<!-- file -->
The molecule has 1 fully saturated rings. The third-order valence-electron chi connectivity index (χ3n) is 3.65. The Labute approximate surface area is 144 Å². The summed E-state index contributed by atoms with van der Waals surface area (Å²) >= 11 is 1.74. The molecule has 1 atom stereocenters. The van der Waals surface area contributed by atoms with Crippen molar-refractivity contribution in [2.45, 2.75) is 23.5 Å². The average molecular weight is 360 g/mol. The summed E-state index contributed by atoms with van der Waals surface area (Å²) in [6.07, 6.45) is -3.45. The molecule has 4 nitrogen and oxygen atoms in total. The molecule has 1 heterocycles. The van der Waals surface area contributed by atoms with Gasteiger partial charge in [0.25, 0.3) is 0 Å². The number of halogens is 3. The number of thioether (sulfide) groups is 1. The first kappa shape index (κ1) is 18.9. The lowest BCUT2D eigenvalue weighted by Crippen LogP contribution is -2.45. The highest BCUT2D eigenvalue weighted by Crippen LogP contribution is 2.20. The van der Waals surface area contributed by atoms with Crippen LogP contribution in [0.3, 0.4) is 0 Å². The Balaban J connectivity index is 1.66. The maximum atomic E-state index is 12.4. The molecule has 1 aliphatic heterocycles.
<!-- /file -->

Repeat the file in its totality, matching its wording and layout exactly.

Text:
The molecule has 1 fully saturated rings. The third-order valence-electron chi connectivity index (χ3n) is 3.65. The Labute approximate surface area is 144 Å². The summed E-state index contributed by atoms with van der Waals surface area (Å²) >= 11 is 1.74. The molecule has 1 atom stereocenters. The van der Waals surface area contributed by atoms with Crippen molar-refractivity contribution in [2.45, 2.75) is 23.5 Å². The average molecular weight is 360 g/mol. The summed E-state index contributed by atoms with van der Waals surface area (Å²) in [6.07, 6.45) is -3.45. The molecule has 4 nitrogen and oxygen atoms in total. The molecule has 1 heterocycles. The van der Waals surface area contributed by atoms with Gasteiger partial charge in [0.25, 0.3) is 0 Å². The number of halogens is 3. The number of thioether (sulfide) groups is 1. The first kappa shape index (κ1) is 18.9. The lowest BCUT2D eigenvalue weighted by Crippen LogP contribution is -2.45. The highest BCUT2D eigenvalue weighted by Crippen LogP contribution is 2.20. The van der Waals surface area contributed by atoms with Crippen LogP contribution in [0.3, 0.4) is 0 Å². The Balaban J connectivity index is 1.66. The maximum atomic E-state index is 12.4. The molecule has 1 aliphatic heterocycles.